Physical fitness is an important component to serving in the CF, and RMC provides many opportunities for cadets to develop their fitness.

“If our model is working properly, then the cadets should be making a commitment to fitness, and I like that they have the flexibility to pursue the activities they want to pursue. I think they need the time to make decisions on what they’re going to do to achieve and maintain their fitness. Because, once they’re not in our program, be it on summer training, at home for Christmas, or after they graduate, they will have to have that commitment,” he said.

“Officers should set the example. They should therefore have a higher level of fitness. The PPT at RMC is demanding, and much more demanding than the CF EXPRES. The standard of fitness is indeed higher than the CF EXPRES test, but it must not be forgotten that both tests are as demanding as you make them – they are both maximal tests.”

In order to assist the cadets in pursuing fitness goals, Cates has been working hard to get them the facilities and equipment necessary. There are now team rooms for the basketball and volleyball teams, which will be ready to use in September. There is an athletic therapy clinic, as well as the new Birchall Pavilion. RMC is being supported by the college and the RMC Foundation, which raised the money for the Birchall Pavilion.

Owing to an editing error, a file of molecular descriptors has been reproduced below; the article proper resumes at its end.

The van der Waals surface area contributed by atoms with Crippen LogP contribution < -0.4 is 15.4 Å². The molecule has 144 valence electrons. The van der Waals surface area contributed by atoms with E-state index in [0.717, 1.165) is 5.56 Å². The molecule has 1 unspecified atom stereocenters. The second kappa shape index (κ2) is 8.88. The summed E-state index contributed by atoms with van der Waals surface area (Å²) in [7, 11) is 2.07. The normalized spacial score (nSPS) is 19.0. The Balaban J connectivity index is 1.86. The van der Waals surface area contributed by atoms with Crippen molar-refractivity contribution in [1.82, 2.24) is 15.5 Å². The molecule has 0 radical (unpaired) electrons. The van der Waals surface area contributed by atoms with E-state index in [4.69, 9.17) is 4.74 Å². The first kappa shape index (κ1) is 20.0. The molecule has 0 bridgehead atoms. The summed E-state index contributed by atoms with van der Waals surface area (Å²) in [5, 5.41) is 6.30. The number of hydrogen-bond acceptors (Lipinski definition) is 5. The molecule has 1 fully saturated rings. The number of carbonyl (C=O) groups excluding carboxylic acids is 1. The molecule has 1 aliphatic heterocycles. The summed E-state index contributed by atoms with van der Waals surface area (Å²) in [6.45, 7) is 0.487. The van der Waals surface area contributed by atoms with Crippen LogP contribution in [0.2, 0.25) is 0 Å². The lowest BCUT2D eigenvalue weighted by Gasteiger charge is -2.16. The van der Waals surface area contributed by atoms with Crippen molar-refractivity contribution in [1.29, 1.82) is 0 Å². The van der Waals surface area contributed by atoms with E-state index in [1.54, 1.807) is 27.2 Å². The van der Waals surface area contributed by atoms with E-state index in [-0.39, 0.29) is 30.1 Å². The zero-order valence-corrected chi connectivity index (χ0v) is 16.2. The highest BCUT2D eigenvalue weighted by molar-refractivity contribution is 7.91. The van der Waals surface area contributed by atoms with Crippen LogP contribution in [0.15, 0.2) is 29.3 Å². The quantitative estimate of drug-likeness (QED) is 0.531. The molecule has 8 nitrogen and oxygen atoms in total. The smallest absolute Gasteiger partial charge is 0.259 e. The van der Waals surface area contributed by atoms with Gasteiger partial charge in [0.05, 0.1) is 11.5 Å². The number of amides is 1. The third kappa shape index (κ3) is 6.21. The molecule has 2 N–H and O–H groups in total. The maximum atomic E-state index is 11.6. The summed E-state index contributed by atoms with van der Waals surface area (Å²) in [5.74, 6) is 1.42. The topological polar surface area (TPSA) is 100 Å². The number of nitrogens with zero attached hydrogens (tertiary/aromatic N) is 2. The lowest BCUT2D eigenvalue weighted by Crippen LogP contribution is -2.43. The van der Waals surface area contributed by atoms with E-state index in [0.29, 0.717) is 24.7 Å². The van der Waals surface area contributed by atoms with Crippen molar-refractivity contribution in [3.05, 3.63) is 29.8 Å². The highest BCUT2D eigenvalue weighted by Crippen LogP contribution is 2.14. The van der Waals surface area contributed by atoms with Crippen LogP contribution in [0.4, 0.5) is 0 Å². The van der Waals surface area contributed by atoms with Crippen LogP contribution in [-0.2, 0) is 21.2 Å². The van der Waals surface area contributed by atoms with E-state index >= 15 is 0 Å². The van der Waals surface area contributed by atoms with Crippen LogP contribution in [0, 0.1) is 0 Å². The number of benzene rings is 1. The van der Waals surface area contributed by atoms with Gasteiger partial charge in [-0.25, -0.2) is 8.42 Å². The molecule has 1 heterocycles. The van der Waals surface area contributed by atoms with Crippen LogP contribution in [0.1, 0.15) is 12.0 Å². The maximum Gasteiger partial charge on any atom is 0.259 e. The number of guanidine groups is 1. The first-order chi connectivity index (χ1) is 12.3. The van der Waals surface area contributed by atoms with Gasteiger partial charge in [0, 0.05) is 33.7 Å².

“We’ve had the infrastructure support, and it’s taken a lot of people that have done this on our behalf – different Commandants, DCadets, Directors of Physical Plant – all these people have really supported the athletic program,” Cates said. “The day we had the official opening ceremony of the Pavilion was one of the proudest moments I’ve had at RMC. The other one is, of course, the day that our women’s soccer team beat Queen’s in the first round of the playoffs,” he laughed.

“The other thing that didn’t draw me to RMC originally because I didn’t know about it, but something I love about RMC that makes me enjoy coming in to work everyday, are the cadets. The cadets are so bright, so motivated, they’re just so sharp compared to a regular student body, it’s night and day,” he said. “I wish more people on our campus could go to a civilian university for a period of time and see the difference between our students and those at a civvie u. We’re fortunate to work with some of the top young people in our country every day.”

Leave a Comment